77. Memorandum From the Joint Chiefs of Staff to Secretary of Defense McNamara1



  • Conceptual Approach to the National Military Command System (NMCS) (U)
Reference is made to:
A memorandum by the Assistant Secretary of Defense (ADM), dated 28 January 1965, subject as above.2
JCSM–4–64, dated 10 January 1964, subject: “Deep Underground Command Center (DUCC) (S).”3
JCSM–446–64, dated 25 May 1964, subject “Deep Underground Command Center (DUCC) (S).”4
JCSM–914–63, dated 2 December 1963, subject “Alternate Facilities and Supporting Communications Required for the National Military Command System (U).”5
Reference 1 a requested that the Joint Chiefs of Staff submit their views on a report, subject: “Department of Defense Command and Control Support to the President.”
The Joint Chiefs of Staff are in broad general agreement with the principles and concepts developed in the study (see Appendix A hereto) and believe that the study provides an excellent basis for furthering rapport and understanding among the Joint Chiefs of Staff, the Office of the Secretary of Defense, and other governmental agencies concerned with planning for command and control at the national level. The first assumption in the terms of reference states that it is extremely unlikely that the President would leave the Washington area during a crisis situation. It is noted that the study nevertheless advocates the principle of multiplicity of centers for Presidential protection and infers that the likelihood of Presidential relocation would significantly increase as a crisis intensifies, even if the crisis is short of general war. The Joint Chiefs of Staff consider these points to be valid both prior to and after construction of a Deep Underground Command Center (DUCC); however, continued improvement of national command and control capabilities depends on a better understanding between all principals of the conditions under which the President might seek protection.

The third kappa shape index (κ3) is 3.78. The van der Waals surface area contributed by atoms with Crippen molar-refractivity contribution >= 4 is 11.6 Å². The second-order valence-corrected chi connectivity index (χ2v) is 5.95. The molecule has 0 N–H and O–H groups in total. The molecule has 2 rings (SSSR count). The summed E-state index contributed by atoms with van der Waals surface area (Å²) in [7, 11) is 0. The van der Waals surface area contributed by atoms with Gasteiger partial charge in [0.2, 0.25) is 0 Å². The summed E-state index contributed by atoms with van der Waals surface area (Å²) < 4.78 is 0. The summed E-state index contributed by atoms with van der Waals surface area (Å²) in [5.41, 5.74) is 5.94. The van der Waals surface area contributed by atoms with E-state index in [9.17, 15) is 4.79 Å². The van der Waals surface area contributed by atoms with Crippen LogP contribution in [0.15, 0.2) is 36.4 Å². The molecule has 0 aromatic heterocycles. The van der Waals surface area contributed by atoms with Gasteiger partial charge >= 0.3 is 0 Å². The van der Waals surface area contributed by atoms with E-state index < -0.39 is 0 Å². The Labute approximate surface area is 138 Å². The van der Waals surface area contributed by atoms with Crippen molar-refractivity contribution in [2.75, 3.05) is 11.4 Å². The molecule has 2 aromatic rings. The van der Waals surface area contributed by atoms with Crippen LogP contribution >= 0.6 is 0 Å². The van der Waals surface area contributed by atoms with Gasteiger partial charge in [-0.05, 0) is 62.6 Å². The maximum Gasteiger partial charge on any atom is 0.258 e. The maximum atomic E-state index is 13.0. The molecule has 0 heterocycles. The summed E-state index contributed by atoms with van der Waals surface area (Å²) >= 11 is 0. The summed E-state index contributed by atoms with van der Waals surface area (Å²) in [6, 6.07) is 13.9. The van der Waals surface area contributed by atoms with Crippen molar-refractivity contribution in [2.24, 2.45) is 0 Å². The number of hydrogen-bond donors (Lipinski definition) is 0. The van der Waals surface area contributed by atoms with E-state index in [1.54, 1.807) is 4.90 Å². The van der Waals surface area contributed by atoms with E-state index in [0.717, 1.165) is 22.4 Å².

With regard to the alternate command centers of the National Military Command System (NMCS), the Joint Chiefs of Staff consider that:
The study’s recommendation prejudges the conclusions of a separate study currently being undertaken by the Joint Chiefs of Staff regarding the optimum number of National Emergency Command Post Afloat (NECPA) ships required for the NMCS.
The National Emergency Airborne Command Post (NEACP) program, in which one or more of three EC 135 aircraft are maintained on continuous ground alert status, represents the minimum acceptable airborne command post posture.
There is firm need to assure, to the extent feasible, the survival of the Presidency during any future conflicts; and the circumstances of a future crisis or conflict may be such as to preclude the relocation of the President to one of the existing alternate facilities. In this light, the proposed DUCC represents a potentially effective means for assuring survival of the Presidency to an extent not now provided by the NMCS.
The Joint Chiefs of Staff:
Concur in the study’s comments on the NEACP.
Agree in principle on the NECPA as an important element of the NMCS. In this connection, the Joint Chiefs of Staff are currently addressing the optimum posture for the NECPA and upon completion will forward their recommendations.
Consider that, if a DUCC is approved and constructed, the study’s detailed concepts and principles regarding the DUCC generally provide a basis for determination of detailed functional requirements, concept of operation, and detailed design.
Are in general agreement with much of the detailed discussion in the body of the report regarding the role of the Alternate National Military Command Center (ANMCC). However, as indicated in Appendix B hereto, they do not feel that the study recognizes that the ANMCC is fully as valuable as the other alternates of the NMCS when its unique capabilities for supporting all levels of crisis and war are considered. Moreover, they have previously noted that it is essential to continue the ANMCC in its current role for the foreseeable future.
The Joint Chiefs of Staff recommend that:
The study be forwarded to the Special Assistant to the President for National Security Affairs, the Office of Emergency Planning, the Department of State, and the Central Intelligence Agency for comment regarding the principles and concepts underlying those parts of the study particularly applicable to their operations (see Appendix A).
They participate in any evaluation of the comments received by the Secretary of Defense from other agencies and in the identification of [Page 213] subsequent steps to clarify the conceptual approach to command and control.